Tuesday, July 13, 2010

From CFI crisis to 'Neo-Humanism'

I begin with an alarming note I received from Norm Allen, staffer at the Center for Inquiry and Director of African Americans for Humanism for over two decades. The occasion was Norm's being terminated from his job, and not merely the fact of it, but according to him, the callous way in which he was terminated. There were other layoffs, and other offices belonging to CFI are closing (notably the Washington DC office), all due to a severe budget shortfall. This was not the beginning of organizational strife within CFI and tension within the humanist community, but its culmination.

I don't want to recap this sad story in detail just now, but a number of acrimonious debates ensued. Not privy to the internal workings of CFI, and not invested in ongoing disputes within the secular humanist community, I had no particular reason to take sides, but I as well as others initially reacted with a great deal of suspicion, largely on the basis of Norm's report of his termination. My interest was mainly in the fate of Norm and African Americans for Humanism (now in the capable hands of Deborah Goddard).

Here are some relevant links to the debate regarding the Center for Inquiry's financial crisis, closing of offices, and layoffs.






See also:

Secular Humanism  Online News, Vol.6, No.6, June, 2010.

The first item is a farewell to Norm Allen.
All of this is fairly moot at this point, and I'll just make a few general remarks. For me intervening in these debates without a basis in solid first-hand knowledge was mighty awkward. I see three main lines of disagreement in this dispute.

(1) The management style and priorities of CFI's current leadership (which was initially put into place by Kurtz).
(2) The management style and priorities of CFI founder Paul Kurtz.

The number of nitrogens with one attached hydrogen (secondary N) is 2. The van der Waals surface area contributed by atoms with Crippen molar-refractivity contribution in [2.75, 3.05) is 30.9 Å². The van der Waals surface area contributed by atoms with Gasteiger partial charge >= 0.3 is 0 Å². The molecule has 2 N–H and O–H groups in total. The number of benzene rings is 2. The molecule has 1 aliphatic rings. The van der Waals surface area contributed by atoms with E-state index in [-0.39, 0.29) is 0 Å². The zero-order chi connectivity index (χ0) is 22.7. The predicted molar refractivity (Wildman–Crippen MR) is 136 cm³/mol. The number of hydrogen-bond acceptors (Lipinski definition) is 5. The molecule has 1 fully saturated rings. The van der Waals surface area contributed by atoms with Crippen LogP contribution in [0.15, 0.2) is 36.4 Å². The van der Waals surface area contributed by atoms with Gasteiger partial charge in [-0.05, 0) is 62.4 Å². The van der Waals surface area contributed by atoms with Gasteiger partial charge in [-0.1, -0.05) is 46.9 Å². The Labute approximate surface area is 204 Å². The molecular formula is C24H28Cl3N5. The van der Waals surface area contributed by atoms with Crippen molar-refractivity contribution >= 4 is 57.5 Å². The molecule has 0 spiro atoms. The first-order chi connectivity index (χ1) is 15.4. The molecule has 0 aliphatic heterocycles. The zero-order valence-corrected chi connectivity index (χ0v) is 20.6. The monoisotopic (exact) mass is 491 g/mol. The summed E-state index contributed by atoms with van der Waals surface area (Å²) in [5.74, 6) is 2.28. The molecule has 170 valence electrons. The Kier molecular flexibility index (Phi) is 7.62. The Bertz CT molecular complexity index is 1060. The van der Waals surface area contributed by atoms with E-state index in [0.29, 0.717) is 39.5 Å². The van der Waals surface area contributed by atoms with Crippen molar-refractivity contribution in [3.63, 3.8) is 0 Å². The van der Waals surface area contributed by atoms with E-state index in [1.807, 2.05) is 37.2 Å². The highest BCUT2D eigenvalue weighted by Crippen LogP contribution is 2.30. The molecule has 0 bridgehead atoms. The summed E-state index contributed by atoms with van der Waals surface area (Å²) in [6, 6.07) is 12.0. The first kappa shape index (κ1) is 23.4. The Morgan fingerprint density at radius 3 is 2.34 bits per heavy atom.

(3) The unavoidable necessity of these layoffs.
(4) Alleged philosophical differences between Kurtz and the new leadership (Ron Lindsay et al).

The new leadership was accused of being callous and corporate. Kurtz loyalists were accused of misrepresentation. The financial crisis was real, and there obviously was no alternative to cutbacks. Remaining in dispute however were labor practices and organizational priorities. There is also the issue of overextension and dependence on large donors under Kurtz's leadership. Overall, there is a question of the ethics of the various parties' behavior, but also the ethics of the public debate.

In any case, I did my duty by publicizing Norm's complaint, but I cannot intervene sagaciously or effectively in this matter, partly because I am not in a position to answer unanswered questions, and partly because the broader critical framework from which I view the atheist/humanist/skeptical movement cannot be practically applied, considering the inevitability with which this organizational trajectory moves. What is already happening is that African American atheist organizing is moving ahead, inside of CFI as well as without, so this welcome development supplements the usual trite concerns and prominent personalities of the atheist/humanist movement, under the banner of diversity. Humanism will remain as bourgeois a movement as ever, with a few dissident voices within it. It is possible that the management and program of CFI will improve once the monetary shortfall is compensated for and now that fiscal accountability has supplanted Kurtz's alleged profligacy, but my perspective will always remain an outsider's perspective, "diversity" notwithstanding.

So, of the four points enumerated above, I'll let others fight out (1) and (2) and will concede the choices made in (3) for lack of contrary evidence. As to point 4--the philosophical debate--I won't say anything particularly in defense of the new leadership, but I find Kurtz's complaints about the direction of the humanist movement, and about the "new atheism" generally, thoroughly bogus.

As for the ongoing debates, probably the most interesting and confrontational is the one on Friendly Atheist.

There's a new development. Lo, out of the ashes comes a brand new organization headed by Paul Kurtz:

Institute for Science and Human Values

Former employees of CFI are on board, including Norm Allen and Toni Van Pelt. Several well-known intellectuals are involved, e.g. Rebecca Goldstein and Steven Pinker. The rationale is given in the news section.

On the home page you will find a new humanist manifesto, or rather, "Neo-Humanist":

Neo-Humanist Statement of Secular Principles and Values: Personal, Progressive, and Planetary

Note also this news article:

Kurtz launches venture to explore morality, values in secular society
By Jay Tokasz
Buffalo News, July 10, 2010

Here we learn of  "Science and Human Values, a magazine to be edited by Norm Allen."